Swanage Railway

Swanage Railway

Located in Dorset, England, the Swanage Railway is a branch line that extends from near Wareham to Swanage. The railway’s first Swanage Steam Train would travel the rails in 1885 and the line continues to be operated in modern times as a heritage railway. Today, passengers are offered a variety of different perspectives, depending upon which ride package they choose. Custom itineraries are available for a number of sightseeing cruises, each providing excellent views of the Jurassic Coast.

Steam locomotives, mainly from the 1940s and 1950s and diesel locomotives from the early 1960s regularly operate along the line, transporting approximately 200,000 people a year – more than the branch line carried in its normal working life. The service is run by approximately 400 volunteers and is actively looking to recruit more people.

We have a volunteer recruitment officer called Jackie and she can be reached at the email address iwanttovolunteer@swanagerailway.co.uk and Jackie will send you a form asking what you’re interested in and you can reply to us and we?ll invite you down to the railway and have a day on the railway seeing what there is to be done.

Swanage Railway Head of Sales and Marketing, David Rawsthorn

Swanage Railway Fares

Travel tickets for rides on the Swanage Steam Train are available for purchase online and can be purchased up to 23:00 the day before. Tickets may also be purchased at the station or even whilst aboard the train. Norden, Corfe, and Swanage stations each provide full ticket office facilities for cash and credit/debit card payments. Ticket costs are based upon the selected travel destination and can be view below.

Parking at Swanage Station

Norden Station: A dedicated 350 space car park and coach parking area operated by Purbeck District Council. This car park is located just off the A351 Wareham. Charges do apply.

Corfe Castle Main Road: SAT NAV Post Code BH20 5DW Corfe Castle station. There is no customer car parking allowed at Corfe Castle station, but there is limited parking in the village for a charge.

Parking is recommended at the Norden Harmans Cross station small car park. SAT NAV Post Code BH19 3EB Herston Halt. A second option is Victoria Avenue car park, which is a 5-minute walk from the station. Charges do apply at both car parks. SAT NAV Post Code BH20 1PW for coach drop off point adjacent to the train station.

Can I Travel by Train from Wareham?

Currently, no, not on a regular basis, but the track has been relaid and trains have run between Swanage and Wareham on a trial basis. To connect with the mainline at Wareham, the service has to come up to modern standards, and work is continuing to meet the criteria. It’s hoped that more trains will be able to run between Swanage and Wareham in 2020 leading to regular service in the near future.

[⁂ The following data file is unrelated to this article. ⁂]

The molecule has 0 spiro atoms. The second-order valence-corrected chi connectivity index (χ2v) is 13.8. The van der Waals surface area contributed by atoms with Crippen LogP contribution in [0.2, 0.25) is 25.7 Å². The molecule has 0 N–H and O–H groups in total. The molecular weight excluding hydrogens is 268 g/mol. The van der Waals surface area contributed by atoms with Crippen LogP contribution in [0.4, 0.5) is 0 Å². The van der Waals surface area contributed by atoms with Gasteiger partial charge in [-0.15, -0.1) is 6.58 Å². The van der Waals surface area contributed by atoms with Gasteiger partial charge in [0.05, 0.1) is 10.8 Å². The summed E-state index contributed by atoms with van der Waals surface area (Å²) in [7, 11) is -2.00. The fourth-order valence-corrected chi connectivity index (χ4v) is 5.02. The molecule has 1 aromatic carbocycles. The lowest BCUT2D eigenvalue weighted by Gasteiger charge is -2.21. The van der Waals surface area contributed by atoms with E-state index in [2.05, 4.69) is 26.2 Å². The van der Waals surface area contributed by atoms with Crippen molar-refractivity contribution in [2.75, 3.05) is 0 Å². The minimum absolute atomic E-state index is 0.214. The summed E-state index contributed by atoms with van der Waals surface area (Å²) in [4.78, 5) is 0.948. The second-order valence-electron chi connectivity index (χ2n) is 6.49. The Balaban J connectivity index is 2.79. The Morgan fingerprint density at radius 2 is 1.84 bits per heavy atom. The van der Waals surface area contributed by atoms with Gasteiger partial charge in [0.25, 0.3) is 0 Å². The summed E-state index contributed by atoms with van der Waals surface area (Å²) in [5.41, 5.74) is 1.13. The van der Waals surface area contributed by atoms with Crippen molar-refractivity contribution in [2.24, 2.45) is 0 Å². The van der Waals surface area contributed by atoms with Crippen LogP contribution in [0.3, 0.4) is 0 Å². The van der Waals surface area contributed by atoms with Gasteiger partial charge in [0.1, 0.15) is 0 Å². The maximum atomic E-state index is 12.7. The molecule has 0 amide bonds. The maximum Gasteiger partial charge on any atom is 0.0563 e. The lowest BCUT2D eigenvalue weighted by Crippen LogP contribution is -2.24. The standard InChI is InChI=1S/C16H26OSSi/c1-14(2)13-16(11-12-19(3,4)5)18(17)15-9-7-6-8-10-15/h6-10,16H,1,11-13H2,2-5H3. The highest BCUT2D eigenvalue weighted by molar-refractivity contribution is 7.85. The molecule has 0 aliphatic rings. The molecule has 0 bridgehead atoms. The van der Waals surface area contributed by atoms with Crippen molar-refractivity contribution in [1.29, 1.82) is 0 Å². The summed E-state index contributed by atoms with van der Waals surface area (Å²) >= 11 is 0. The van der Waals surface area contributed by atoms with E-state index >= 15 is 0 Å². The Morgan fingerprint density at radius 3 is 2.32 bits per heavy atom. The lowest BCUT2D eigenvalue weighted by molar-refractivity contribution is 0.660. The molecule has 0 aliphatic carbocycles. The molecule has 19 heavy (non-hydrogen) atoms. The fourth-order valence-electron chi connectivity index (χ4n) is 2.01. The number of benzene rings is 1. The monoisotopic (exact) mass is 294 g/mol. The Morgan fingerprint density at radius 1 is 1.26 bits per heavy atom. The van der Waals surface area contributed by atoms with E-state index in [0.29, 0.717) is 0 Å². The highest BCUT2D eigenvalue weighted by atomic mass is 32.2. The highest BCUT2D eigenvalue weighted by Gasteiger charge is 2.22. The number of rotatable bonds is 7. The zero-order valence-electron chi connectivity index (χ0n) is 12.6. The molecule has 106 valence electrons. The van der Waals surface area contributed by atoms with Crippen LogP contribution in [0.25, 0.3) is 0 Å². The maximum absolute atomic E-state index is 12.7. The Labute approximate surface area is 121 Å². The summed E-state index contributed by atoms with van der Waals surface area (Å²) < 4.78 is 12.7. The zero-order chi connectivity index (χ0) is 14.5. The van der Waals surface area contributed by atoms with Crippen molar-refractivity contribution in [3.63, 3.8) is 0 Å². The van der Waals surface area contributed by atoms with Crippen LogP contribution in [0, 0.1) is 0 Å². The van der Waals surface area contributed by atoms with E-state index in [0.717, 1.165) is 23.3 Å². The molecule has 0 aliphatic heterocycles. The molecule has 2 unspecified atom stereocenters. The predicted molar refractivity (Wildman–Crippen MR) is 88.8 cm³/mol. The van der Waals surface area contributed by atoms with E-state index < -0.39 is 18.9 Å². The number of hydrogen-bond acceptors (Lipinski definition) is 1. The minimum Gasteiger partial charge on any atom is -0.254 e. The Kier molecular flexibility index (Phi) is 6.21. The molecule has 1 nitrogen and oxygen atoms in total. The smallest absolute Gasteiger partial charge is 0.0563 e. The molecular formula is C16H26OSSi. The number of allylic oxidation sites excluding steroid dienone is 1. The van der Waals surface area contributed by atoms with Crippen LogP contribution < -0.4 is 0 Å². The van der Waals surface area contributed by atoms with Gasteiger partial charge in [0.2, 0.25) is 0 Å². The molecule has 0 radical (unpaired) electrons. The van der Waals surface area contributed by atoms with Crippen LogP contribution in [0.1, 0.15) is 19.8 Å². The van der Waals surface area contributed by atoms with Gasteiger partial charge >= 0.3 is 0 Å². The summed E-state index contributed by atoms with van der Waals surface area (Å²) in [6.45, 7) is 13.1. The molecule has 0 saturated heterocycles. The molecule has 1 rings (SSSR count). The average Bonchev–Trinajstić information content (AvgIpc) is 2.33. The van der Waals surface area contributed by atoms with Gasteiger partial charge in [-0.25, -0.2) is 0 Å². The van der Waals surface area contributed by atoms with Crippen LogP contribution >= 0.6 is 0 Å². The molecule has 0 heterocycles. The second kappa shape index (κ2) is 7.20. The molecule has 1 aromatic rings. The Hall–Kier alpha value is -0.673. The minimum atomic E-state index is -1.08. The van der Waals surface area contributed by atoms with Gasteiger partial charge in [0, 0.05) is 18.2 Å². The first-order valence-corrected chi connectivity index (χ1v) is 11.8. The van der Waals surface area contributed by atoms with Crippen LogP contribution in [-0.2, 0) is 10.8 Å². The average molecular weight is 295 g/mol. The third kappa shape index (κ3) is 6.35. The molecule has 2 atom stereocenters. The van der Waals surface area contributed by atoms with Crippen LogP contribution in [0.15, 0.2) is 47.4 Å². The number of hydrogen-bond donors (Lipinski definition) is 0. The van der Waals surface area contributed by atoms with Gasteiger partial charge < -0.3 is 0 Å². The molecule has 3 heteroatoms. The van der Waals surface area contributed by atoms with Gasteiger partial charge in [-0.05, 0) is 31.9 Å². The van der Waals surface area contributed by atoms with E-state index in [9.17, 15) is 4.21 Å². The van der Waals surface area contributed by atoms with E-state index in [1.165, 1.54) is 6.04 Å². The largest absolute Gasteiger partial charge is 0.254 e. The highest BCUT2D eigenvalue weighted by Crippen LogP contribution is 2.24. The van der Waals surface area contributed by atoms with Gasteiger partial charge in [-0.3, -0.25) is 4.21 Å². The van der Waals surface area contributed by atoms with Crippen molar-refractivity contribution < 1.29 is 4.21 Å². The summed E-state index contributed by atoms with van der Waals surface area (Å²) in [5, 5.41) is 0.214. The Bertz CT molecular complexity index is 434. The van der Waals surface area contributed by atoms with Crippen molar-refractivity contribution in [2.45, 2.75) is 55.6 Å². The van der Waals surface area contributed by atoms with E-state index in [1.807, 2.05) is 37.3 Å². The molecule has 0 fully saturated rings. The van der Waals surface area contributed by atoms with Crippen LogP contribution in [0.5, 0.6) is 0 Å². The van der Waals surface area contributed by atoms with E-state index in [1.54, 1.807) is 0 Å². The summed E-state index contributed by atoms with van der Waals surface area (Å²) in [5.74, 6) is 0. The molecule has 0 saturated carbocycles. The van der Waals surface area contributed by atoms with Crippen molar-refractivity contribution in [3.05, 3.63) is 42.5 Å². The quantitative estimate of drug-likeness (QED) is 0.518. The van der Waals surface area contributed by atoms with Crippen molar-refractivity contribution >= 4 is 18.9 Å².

We’re hoping in the longer term that we will be able to run steam up to the mainline station at Wareham. In the interim it will be a diesel service, but long term a steam service back to Wareham. It will give a much needed transport link on the Isle of Purbeck, help take cars off the road, but it will also cement Swanage?s place as being a great tourist attraction where there is lots to see and do.

Swanage Railway Head of Sales and Marketing, David Rawsthorn

Are Dogs Allowed on the Trains? 

Dogs are welcome on board each Swanage Steam Train, but each pet must be kept on a lead and on the floor at all times. The fare for pet travel is £1 per single journey. There is no charge for special assistance dogs. Dogs are not permitted in the Buffets areas, the Dining Trains, the Station Shop or on the Santa Specials (special assistance dogs are the one exception).

How Long Do Train Trips Last?

A one-way journey takes approximately 25 minutes, while a return journey takes approximately 1 hour and 10 minutes. A return ticket between Swanage and Norden provides a break in the journey at Corfe Castle. The Swanage Railway Museum is located at the Corfe Castle station, as is the Exhibition Coach, which details the history of the line and focuses on the relaunch of the line as the heritage railway.

The Purbeck Mineral and Mining Museum, which tells the history of Purbeck Ball Clay Mining, as well as the industrial heritage of the Isle of Purbeck, is located at Norden Station. Visit http://www.purbeckminingmuseum.org for opening days and hours.

Note that purchasing a Freedom Ticket allows you to travel the rails all day long.

The Flying Scotsman Visit to Swanage